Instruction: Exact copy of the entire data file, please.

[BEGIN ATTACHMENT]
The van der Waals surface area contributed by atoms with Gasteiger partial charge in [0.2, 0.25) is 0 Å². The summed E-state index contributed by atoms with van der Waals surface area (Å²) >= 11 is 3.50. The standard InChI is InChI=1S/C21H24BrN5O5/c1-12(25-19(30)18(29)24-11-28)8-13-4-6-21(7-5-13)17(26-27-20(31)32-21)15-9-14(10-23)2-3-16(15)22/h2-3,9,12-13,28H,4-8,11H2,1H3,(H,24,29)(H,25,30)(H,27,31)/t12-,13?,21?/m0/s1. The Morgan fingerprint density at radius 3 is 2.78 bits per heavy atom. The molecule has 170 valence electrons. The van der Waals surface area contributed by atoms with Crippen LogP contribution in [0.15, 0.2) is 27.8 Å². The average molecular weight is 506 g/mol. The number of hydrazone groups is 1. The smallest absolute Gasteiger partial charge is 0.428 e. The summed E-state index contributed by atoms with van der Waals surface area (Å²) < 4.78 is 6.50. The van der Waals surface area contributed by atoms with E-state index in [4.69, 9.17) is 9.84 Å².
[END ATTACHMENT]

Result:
The van der Waals surface area contributed by atoms with Gasteiger partial charge in [0.2, 0.25) is 0 Å². The summed E-state index contributed by atoms with van der Waals surface area (Å²) >= 11 is 3.50. The standard InChI is InChI=1S/C21H24BrN5O5/c1-12(25-19(30)18(29)24-11-28)8-13-4-6-21(7-5-13)17(26-27-20(31)32-21)15-9-14(10-23)2-3-16(15)22/h2-3,9,12-13,28H,4-8,11H2,1H3,(H,24,29)(H,25,30)(H,27,31)/t12-,13?,21?/m0/s1. The Morgan fingerprint density at radius 3 is 2.78 bits per heavy atom. The molecule has 170 valence electrons. The van der Waals surface area contributed by atoms with Crippen LogP contribution in [0.15, 0.2) is 27.8 Å². The average molecular weight is 506 g/mol. The number of hydrazone groups is 1. The smallest absolute Gasteiger partial charge is 0.428 e. The summed E-state index contributed by atoms with van der Waals surface area (Å²) < 4.78 is 6.50. The van der Waals surface area contributed by atoms with E-state index in [4.69, 9.17) is 9.84 Å².